It’s something Mustafe Hassan, a refugee from Ethiopia, knows intimately. He was able to access legal help from the Partnership for Advancing New Americans while he was detained at the Otay Mesa Detention Center.

“Through that attorney and that help and that guidance, that’s how my case succeeded [and] that’s how I got my green card,” Hassan said through an interpreter. “And now I am working and I am in good condition.”

"As the devastating impacts of a public health crisis meet the harms inflicted by systemic racism and decades of anti-immigrant attacks, the accumulation of injustices facing immigrant communities has reached a tipping point," said Liz Kenney, associate program director for the SAFE Initiative at the Vera Institute of Justice. "If passed, San Diego County would join a growing movement of over 43 cities, counties, and states across the country fighting for the health, freedom, and due process of immigrants facing detention or deportation."

Lawson-Remer says she’s particularly interested in learning from Alameda’s program in order to scale up and deploy the program in San Diego County.

Alameda County in Northern California instituted the state’s first public defender immigration defense program in 2014.

Helmed by immigration attorney Raha Jorjani, Alameda’s immigration representation project has slowly grown to meet demand from a single attorney to six attorneys and legal secretary over the past 7 years.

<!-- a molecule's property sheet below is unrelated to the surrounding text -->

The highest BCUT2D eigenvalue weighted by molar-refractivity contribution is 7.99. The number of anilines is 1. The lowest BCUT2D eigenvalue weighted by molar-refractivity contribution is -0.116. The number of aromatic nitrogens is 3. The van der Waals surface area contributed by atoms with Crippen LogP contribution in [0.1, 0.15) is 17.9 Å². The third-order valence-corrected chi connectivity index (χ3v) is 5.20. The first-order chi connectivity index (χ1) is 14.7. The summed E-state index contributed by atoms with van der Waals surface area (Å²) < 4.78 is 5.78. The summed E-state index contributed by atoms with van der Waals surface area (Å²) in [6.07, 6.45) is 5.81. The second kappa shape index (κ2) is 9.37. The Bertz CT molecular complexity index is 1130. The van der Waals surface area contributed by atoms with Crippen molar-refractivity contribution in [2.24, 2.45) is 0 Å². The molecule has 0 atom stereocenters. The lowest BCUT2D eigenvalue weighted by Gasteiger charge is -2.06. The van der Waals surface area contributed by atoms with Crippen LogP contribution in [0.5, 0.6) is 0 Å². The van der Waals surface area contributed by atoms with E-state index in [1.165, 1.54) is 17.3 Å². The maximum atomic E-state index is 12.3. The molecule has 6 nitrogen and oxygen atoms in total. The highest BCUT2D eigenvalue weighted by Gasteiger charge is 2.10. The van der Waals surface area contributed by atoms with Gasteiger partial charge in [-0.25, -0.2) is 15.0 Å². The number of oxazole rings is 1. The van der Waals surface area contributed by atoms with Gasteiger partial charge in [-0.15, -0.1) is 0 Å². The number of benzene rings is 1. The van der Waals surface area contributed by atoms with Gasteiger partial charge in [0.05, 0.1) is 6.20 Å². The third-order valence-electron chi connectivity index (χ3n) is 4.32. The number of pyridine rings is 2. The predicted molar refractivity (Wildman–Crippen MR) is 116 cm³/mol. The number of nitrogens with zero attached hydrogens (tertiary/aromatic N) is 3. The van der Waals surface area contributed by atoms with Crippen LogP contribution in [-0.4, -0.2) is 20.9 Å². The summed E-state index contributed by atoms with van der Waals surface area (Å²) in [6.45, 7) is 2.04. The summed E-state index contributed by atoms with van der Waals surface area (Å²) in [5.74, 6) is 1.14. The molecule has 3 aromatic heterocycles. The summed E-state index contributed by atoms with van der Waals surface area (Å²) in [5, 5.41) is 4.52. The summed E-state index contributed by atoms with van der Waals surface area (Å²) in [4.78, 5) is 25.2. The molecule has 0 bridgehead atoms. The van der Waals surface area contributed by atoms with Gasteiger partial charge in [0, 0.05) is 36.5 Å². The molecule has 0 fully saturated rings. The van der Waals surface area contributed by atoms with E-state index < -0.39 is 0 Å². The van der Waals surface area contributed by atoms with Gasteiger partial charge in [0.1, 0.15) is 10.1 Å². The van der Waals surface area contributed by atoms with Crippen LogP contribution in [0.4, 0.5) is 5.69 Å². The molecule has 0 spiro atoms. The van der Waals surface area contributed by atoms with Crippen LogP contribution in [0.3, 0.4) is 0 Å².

“We can’t stand idly by until we get something in congress passed to give everybody right counsel,” Jojani said. “And what we’ve seen since then is an emergence of local governments coming together and saying until the federal government, the federal government should act, but until it does these are our same people, these our same community members...and we have to stand up for them.”

Difficulties accessing legal counsel contribute to backlogs in immigration courts, where more than one million cases are pending nationwide, according to the National Immigration Law Center.

Detention is also a costly problem, Lawson-Remer said. Taxpayers spent $2 billion on the detention of immigrants in the Fiscal Year 2016 federal budget.

Michael Garcia, chief deputy at the Office of the Public Defender, believes streamlining the court process makes both moral and fiscal sense.

“As a border community we have a responsibility to make sure that that justice prevails in our adversarial immigration courts,” Garcia said. “It’s the socially moral thing to do and at the same time it’s economically prudent for our businesses and our tax base.”

According to the American Immigration Council, immigrants in detention with legal representation who had a custody hearing were four times more likely to be released from detention. Only 17% of detainees in San Diego have legal representation, according to the council.

A vote on the whether to move forward with the program is scheduled for May 4. Lawson-Remer is optimistic about the proposal passing, but knows there’s still operational obstacles ahead.

“The work to actually build out and stand up this program is going to be where the rubber hits the road,” Lawson-Remer said. If the pilot program is approved, staff will report back in 90 days with a plan to permanently fund and operate the program.